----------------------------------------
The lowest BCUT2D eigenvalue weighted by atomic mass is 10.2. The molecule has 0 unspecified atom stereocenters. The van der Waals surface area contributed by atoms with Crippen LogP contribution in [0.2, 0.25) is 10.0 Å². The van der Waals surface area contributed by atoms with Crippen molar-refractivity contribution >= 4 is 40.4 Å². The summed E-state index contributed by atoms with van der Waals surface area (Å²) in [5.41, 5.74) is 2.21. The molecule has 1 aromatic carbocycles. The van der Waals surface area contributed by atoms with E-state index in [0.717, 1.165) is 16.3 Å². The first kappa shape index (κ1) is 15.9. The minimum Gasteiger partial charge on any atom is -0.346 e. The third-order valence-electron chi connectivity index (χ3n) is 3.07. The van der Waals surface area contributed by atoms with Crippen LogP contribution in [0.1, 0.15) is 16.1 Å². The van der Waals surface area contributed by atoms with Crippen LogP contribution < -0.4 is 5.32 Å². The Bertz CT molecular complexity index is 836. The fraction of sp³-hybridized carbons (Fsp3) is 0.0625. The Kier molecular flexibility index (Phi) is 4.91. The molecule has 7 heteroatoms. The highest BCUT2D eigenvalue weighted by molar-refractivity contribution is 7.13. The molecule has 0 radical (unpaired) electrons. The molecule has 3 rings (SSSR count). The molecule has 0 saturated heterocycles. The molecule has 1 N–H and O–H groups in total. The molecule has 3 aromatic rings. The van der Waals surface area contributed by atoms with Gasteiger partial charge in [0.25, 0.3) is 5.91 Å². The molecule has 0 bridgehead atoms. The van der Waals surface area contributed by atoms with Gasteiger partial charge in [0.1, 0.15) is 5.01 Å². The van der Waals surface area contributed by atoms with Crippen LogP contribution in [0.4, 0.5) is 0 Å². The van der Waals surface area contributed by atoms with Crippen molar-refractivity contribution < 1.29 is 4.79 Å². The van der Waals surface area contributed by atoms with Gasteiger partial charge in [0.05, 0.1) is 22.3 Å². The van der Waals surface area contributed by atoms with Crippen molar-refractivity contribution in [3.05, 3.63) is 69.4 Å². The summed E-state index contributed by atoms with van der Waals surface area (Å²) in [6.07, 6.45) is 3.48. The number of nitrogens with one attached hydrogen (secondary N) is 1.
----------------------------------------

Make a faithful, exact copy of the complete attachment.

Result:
The lowest BCUT2D eigenvalue weighted by atomic mass is 10.2. The molecule has 0 unspecified atom stereocenters. The van der Waals surface area contributed by atoms with Crippen LogP contribution in [0.2, 0.25) is 10.0 Å². The van der Waals surface area contributed by atoms with Crippen molar-refractivity contribution >= 4 is 40.4 Å². The summed E-state index contributed by atoms with van der Waals surface area (Å²) in [5.41, 5.74) is 2.21. The molecule has 1 aromatic carbocycles. The van der Waals surface area contributed by atoms with E-state index in [0.717, 1.165) is 16.3 Å². The first kappa shape index (κ1) is 15.9. The minimum Gasteiger partial charge on any atom is -0.346 e. The third-order valence-electron chi connectivity index (χ3n) is 3.07. The van der Waals surface area contributed by atoms with Crippen LogP contribution in [0.1, 0.15) is 16.1 Å². The van der Waals surface area contributed by atoms with Crippen LogP contribution < -0.4 is 5.32 Å². The Bertz CT molecular complexity index is 836. The fraction of sp³-hybridized carbons (Fsp3) is 0.0625. The Kier molecular flexibility index (Phi) is 4.91. The molecule has 7 heteroatoms. The highest BCUT2D eigenvalue weighted by molar-refractivity contribution is 7.13. The molecule has 0 radical (unpaired) electrons. The molecule has 3 rings (SSSR count). The molecule has 0 saturated heterocycles. The molecule has 1 N–H and O–H groups in total. The molecule has 3 aromatic rings. The van der Waals surface area contributed by atoms with Gasteiger partial charge in [0.25, 0.3) is 5.91 Å². The molecule has 0 bridgehead atoms. The van der Waals surface area contributed by atoms with Gasteiger partial charge in [0.1, 0.15) is 5.01 Å². The van der Waals surface area contributed by atoms with Crippen LogP contribution in [0.4, 0.5) is 0 Å². The van der Waals surface area contributed by atoms with Crippen molar-refractivity contribution < 1.29 is 4.79 Å². The van der Waals surface area contributed by atoms with Gasteiger partial charge in [0.05, 0.1) is 22.3 Å². The van der Waals surface area contributed by atoms with Crippen molar-refractivity contribution in [3.05, 3.63) is 69.4 Å². The summed E-state index contributed by atoms with van der Waals surface area (Å²) in [6.07, 6.45) is 3.48. The number of nitrogens with one attached hydrogen (secondary N) is 1.